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Hitchcock aims to follow blueprint to world gold

Ken Hitchcock calls it Hockey Canada’s blueprint for success, and he doesn’t plan to change it now that he’s in charge.


Ken Hitchcock calls it Hockey Canada’s blueprint for success, and he doesn’t plan to change it now that he’s in charge.

The Columbus Blue Jackets bench boss was named yesterday as Canada’s head coach for the IIHF world hockey championship, which runs May 2 to 18 in Halifax and Quebec City.

Hitchcock has watched Canada pile up medals at the Olympics (one), World Cup (one), world championship (three) and world junior championship (four) over the past six years.

“From 2002 going forward, we’ve got a blueprint that we all know about that’s had great success,” the 56-year-old from Edmonton said. “That’s the one everyone wants to follow.”

Hitchcock, who has a career NHL record of 470-311-117 in 12 seasons with the Blue Jackets, Philadelphia Flyers and Dallas Stars, plans to build a roster with speed, grit and energy — and a balanced mix of youth and experience.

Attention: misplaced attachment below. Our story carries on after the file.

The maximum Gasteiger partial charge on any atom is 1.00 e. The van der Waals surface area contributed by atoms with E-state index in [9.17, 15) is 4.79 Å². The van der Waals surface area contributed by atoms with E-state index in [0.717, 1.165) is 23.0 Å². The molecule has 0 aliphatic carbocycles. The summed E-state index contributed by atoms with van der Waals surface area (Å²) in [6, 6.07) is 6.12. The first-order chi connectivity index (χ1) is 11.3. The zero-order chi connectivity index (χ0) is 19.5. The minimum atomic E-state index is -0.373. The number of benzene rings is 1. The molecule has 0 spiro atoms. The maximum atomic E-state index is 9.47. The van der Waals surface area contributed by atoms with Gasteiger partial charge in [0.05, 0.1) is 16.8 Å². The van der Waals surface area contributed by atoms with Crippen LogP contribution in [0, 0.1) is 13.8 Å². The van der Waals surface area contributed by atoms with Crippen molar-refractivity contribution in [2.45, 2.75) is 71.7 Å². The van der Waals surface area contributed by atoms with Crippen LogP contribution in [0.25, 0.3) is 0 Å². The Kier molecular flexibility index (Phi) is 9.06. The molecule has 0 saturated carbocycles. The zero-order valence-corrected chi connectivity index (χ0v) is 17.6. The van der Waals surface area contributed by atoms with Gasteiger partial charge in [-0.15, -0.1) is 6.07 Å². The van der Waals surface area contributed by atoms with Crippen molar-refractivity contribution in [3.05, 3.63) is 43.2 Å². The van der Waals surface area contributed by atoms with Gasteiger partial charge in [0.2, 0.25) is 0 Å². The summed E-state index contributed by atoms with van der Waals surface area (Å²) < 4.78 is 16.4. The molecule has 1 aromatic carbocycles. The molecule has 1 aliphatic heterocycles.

“The game is still speed and skill but the grittiness (of the) North American game is going to be paramount — we’re going to play Canadian hockey,” Hitchcock said. “We’re going to play the way we know how to play and it’s gonna fit well with the (smaller North American) ice surface that we’re playing on.”

It’s not Hitchcock’s first foray as a national-team coach. He was an associate coach at the 2006 and 2002 Olympic Games, the 2004 World Cup and the 2002 world championship. But it’s his first time calling the shots as head coach.

Canadian general manager Steve Yzerman announced Hitchcock as head coach in a conference call. Yzerman, who played 22 seasons with the Detroit Red Wings, went head-to-head with the Hitchcock-coached Stars in the late-1990s, including the 1999 squad that captured a Stanley Cup.

He called Hitchcock’s teams “hard-working” and “determined.”

“The one thing I always respected was that they played with a real defensive-minded discipline and they were self-disciplined in the physical part of the game,” Yzerman said. “They didn’t run around on the ice (and) they were very well-balanced.”

Yzerman, who led Canada to gold as GM last year, said the first players could be named as early as next week, once the NHL playoff picture has been finalized. He has already contacted a number of players to gauge interest.


matthew.wuest@metronews.ca

 
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